Rachel Carson's landmark book exposing DDT, Silent Spring (Houghton Mifflin, 1962), helped launch the modern environmental movement. Most uses of the chemical were later banned in the U.S. and other countries, even though it meant finding new ways to keep our bugs under control.
Less toxic sprays were developed after DDT was banned in the U.S. in 1972. They worked on roaches and other pests, but what exterminators didn't know at that time was that the new chemicals weren't doing much to the bedbug diaspora that was still thriving in remote parts of America and the world. And these little bastards were nothing to mess with.
"These critters had been hammered so hard that, by the 1980s, they were growing impervious to any insecticide on the market," said Michael Potter, an entomology professor at The University of Kentucky and former national technical director for Orkin. "But nobody really noticed because most of these bugs were far away."
In addition to rural parts of the United States, bedbugs could still be found in Eastern Europe, Southeast Asia, and Africa. But Potter rejects the theory that increased travel and immigration are entirely to blame for the global resurgence, as some scientists speculate. "It's not like we just started flying 10 years ago," he said.
Potter concedes that population movement has a lot to do with the issue, but said that blaming travelers and immigrants ignores certain facts and doesn't quite explain why bedbugs are coming back in such large numbers. The truth is that bedbugs never really went away. Pockets of extremely resistant survivor cells simply laid low until their offspring could flourish once again. It didn't take long for that to happen.
"The thing about chemicals is that they only work for a given amount of time," Agurto said. "Everything develops a tolerance after a while." No matter. The commercial use of carbamates and other organophosphates, the classes of insecticides that replaced DDT, were soon restricted in the U.S. after they, too, exhibited nasty environmental side-effects.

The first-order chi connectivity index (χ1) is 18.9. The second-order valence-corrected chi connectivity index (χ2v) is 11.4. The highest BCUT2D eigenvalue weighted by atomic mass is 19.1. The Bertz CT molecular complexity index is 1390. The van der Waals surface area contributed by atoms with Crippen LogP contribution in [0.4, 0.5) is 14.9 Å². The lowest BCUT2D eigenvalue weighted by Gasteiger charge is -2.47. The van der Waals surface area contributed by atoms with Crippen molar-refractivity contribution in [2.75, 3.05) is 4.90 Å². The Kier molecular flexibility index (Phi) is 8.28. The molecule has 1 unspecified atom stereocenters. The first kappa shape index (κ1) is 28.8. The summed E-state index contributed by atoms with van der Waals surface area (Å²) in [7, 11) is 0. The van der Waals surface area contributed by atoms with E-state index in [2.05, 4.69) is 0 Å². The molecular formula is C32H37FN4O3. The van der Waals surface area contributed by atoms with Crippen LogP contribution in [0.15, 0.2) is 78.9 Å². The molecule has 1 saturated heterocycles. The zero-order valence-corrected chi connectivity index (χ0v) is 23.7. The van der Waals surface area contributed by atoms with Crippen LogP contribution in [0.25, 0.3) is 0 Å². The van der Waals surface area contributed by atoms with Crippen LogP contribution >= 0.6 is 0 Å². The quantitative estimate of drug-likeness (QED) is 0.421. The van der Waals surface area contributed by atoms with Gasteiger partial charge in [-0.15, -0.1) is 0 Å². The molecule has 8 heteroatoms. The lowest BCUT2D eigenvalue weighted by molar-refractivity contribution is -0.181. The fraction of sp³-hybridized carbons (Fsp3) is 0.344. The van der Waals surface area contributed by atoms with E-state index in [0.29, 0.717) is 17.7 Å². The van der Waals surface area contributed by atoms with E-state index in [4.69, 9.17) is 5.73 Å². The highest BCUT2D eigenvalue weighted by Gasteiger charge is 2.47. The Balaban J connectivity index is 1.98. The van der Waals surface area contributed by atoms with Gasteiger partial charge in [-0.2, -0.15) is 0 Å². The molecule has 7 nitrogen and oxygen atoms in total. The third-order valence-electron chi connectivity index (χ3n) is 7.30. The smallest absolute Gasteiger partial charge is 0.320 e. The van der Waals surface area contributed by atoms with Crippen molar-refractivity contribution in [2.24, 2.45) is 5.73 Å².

After that, pest control managers were forced to switch to pyrethroid-based insecticides which a bedbug could go swimming in, Potter said and preventive measures like steam-cleaning, vacuuming, and bait. These methods targeted cockroaches and other pests, but they essentially allowed bedbugs to thrive in a chemical-free paradise. This was in the early 1990s and, according to Potter and Agurto, it's probably no coincidence that the first major infestations in American cities came to light soon after. By the end of the century, a few years after DDT was restricted to malaria zones worldwide, bedbugs were becoming a problem in the eastern United States. By 2001, they had become a hot news topic in cities in America and around the world.
The bedbug resurgence in New York City has been covered extensively by The New York Times, starting in 2001 with an article about hotels and hostels titled "Bedbugs; Sleeping with the Enemy." Subsequent reports tracked the spread of infestations through homeless shelters, SROs, and eventually into condos, apartments, and houses. But the tiny vampires aren't stopping there.
Bedbugs, once thought of as a byproduct of poverty, are moving up in the world. "We're seeing them now in upscale condos and private residencies in the best neighborhoods in town," Agurto said. "Places where people never imagined they'd have to deal with this kind of thing." But that's not where the infestations stop either, not in New York and probably not here.
They've even infiltrated the headquarters of large corporations. One of the latest infestations of this sort, at the Penguin Group in Manhattan, made headlines recently when employees of the publishing company were sent home while the building underwent treatment.
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